Pick the Right Fuel

Gasoline sold in various areas with differing elevations and climactic conditions may be blended for local use. For example, the volatility of (ability of fuel to vaporize) gasoline at sea level can be higher than for fuel sold at high altitudes. High-volatility fuel may vapor lock on a hot day, especially when taken to high altitudes, where atmospheric pressure is substantially lower. This problem is much more pronounced with carbureted engines than fuel-injected ones.

Large fuel tanks allow some coaches to travel long distances on the same tank. Gasoline that’s mismatched to the local conditions can cause drivability problems when used elsewhere. Diesel fuel that has been in a storage tank for an extended period may be contaminated with water and/or microbes. Try to fill up at a station that sells a large volume of diesel fuel. Some small stations are okay for an occasional tank of diesel, but usually your best bet is to fill up wherever you see the big rigs filling up. Truckers generally know where the best fuel is available.

Filling Station Values

With fuel costs at or near all-time highs, check for the lowest prices along your route online before filling up your motorhome at www.gasbuddy.com. The site offers local real-time price information. Shopping some of the less-known brands may help too. Fuel comes from various regional refiners who sell to a wide variety of retailers. The Environmental Protection Agency (EPA) requires that all gasoline meets standards for detergent additives to reduce potential engine deposits. Also, gasoline is periodically tested to ensure that it meets minimum posted octane ratings. The main difference is that after gasoline comes from the refiner, various brands mix in their own additives that go beyond federal requirements. 

Some manufacturers have worked with major gasoline companies to set a standard for what is known as Top-Tier Detergent Gasoline. Companies that meet these standards include the following:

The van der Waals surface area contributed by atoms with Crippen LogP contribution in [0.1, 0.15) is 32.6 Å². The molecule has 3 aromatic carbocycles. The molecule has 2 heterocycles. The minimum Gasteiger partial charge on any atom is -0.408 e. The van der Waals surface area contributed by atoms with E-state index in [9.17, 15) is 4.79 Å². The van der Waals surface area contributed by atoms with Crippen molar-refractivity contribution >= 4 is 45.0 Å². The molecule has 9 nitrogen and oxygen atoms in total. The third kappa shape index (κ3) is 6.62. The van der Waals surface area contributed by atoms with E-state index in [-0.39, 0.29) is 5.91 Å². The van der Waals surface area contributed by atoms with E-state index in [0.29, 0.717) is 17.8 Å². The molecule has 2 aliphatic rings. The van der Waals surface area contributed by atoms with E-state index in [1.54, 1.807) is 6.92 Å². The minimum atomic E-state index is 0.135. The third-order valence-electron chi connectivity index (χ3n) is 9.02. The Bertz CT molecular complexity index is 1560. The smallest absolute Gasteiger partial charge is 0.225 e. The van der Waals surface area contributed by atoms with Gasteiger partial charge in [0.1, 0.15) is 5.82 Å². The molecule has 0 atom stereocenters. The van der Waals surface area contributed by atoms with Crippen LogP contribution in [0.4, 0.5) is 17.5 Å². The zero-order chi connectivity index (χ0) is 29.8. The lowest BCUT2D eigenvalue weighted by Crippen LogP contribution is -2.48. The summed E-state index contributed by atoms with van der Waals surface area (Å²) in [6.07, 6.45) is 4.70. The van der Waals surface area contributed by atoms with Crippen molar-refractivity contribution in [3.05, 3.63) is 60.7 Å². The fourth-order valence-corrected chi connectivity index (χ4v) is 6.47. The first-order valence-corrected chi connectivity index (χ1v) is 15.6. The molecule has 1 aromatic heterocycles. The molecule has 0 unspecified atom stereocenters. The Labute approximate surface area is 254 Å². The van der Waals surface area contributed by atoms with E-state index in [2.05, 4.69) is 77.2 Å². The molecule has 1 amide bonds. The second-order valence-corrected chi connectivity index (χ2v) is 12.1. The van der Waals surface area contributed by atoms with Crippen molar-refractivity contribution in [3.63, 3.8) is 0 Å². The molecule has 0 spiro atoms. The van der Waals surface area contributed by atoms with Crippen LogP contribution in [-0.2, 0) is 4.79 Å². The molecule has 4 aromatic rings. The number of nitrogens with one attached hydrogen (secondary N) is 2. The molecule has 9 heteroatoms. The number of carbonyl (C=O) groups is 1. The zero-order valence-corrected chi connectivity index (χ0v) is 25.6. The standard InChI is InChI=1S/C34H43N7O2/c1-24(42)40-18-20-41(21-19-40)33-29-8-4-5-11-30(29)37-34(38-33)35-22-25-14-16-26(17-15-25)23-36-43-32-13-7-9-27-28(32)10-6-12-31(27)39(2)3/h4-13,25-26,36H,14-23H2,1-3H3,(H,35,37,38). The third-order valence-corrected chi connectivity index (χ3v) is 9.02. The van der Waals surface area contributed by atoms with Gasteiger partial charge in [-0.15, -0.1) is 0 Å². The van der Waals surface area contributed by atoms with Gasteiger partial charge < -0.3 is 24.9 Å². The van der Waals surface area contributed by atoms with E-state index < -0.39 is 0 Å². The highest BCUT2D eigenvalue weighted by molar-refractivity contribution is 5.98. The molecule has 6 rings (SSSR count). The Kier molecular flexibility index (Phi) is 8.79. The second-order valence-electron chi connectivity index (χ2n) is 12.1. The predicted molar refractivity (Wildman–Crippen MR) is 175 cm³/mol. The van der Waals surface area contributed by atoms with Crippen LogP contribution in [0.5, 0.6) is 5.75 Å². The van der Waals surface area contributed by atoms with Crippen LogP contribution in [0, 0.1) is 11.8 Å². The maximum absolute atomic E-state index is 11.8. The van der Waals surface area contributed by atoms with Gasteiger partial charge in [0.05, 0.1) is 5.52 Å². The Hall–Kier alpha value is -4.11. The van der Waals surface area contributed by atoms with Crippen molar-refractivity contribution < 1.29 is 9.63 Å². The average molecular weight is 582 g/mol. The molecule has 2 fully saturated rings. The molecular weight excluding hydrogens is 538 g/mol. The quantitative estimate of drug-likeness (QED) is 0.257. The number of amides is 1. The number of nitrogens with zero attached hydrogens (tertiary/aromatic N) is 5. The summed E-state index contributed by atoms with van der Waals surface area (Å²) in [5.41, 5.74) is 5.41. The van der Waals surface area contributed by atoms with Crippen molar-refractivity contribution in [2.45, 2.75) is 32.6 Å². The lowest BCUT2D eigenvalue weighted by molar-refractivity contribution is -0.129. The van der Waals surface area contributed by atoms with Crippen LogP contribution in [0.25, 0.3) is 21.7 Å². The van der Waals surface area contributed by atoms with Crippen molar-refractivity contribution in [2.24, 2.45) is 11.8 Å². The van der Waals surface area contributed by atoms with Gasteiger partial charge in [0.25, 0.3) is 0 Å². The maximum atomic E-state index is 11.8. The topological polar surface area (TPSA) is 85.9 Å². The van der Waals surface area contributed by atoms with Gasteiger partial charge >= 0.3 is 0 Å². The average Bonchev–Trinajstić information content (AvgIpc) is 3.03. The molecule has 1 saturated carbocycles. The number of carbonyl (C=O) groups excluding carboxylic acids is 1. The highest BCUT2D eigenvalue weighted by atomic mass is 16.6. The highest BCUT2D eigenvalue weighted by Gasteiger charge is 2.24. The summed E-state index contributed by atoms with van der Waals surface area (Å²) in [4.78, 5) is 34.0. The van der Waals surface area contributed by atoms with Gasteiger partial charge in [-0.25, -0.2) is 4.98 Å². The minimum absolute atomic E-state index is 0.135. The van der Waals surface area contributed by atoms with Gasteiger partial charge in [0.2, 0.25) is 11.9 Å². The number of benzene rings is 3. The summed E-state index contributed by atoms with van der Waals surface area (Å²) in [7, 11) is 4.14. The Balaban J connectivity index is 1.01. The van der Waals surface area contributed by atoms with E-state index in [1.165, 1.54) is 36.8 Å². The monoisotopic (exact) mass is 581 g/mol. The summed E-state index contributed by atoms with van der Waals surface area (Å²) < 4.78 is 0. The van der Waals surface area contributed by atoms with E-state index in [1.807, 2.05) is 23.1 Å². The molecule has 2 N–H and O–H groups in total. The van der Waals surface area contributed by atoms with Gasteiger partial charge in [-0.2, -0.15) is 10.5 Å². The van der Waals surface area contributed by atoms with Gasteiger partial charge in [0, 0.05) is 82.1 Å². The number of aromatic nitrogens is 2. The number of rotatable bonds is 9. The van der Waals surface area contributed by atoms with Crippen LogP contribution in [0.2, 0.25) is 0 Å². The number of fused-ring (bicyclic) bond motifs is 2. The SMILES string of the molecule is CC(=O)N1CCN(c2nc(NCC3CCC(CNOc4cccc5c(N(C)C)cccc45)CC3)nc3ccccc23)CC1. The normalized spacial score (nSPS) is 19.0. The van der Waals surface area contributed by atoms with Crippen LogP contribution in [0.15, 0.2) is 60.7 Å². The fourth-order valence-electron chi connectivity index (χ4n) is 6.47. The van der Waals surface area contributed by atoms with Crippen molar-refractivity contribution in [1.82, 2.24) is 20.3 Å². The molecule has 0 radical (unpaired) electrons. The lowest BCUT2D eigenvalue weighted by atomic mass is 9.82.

•    QuikTrip
    •    Chevron
    •    ConocoPhillips
    •    Shell
    •    MFA Oil Company
    •    Kwik Trip/Kwik Star
    •    Somerset
    •    Aloha
    •    Tri-Par Oil
    •    Texaco
    •    Petro-Canada
    •    Sunoco-Canada
 

Don’t Be Greedy

Don’t overfill the fuel tank, as excessive topping off can waste fuel. If you fill up at a pump that is equipped with a vapor recovery system, some of the excess gasoline can be sucked back into the station’s own tanks. Fuel that escapes during filling or afterward pollutes the environment and presents a fire risk. Overfilling can also saturate the charcoal granules in the evaporative storage canister. This can cause engine drivability problems and requires canister replacement.
 

On the Road Again

Now that you’ve studied up on fuel management, you can hit the road confident that you’ll have phenomenal MPG wherever your RV travels take you. Remember, the RV lifestyle isn’t about the destination, it’s about the journey and the people you meet along the way. Don’t let higher fuel prices keep you at home this season!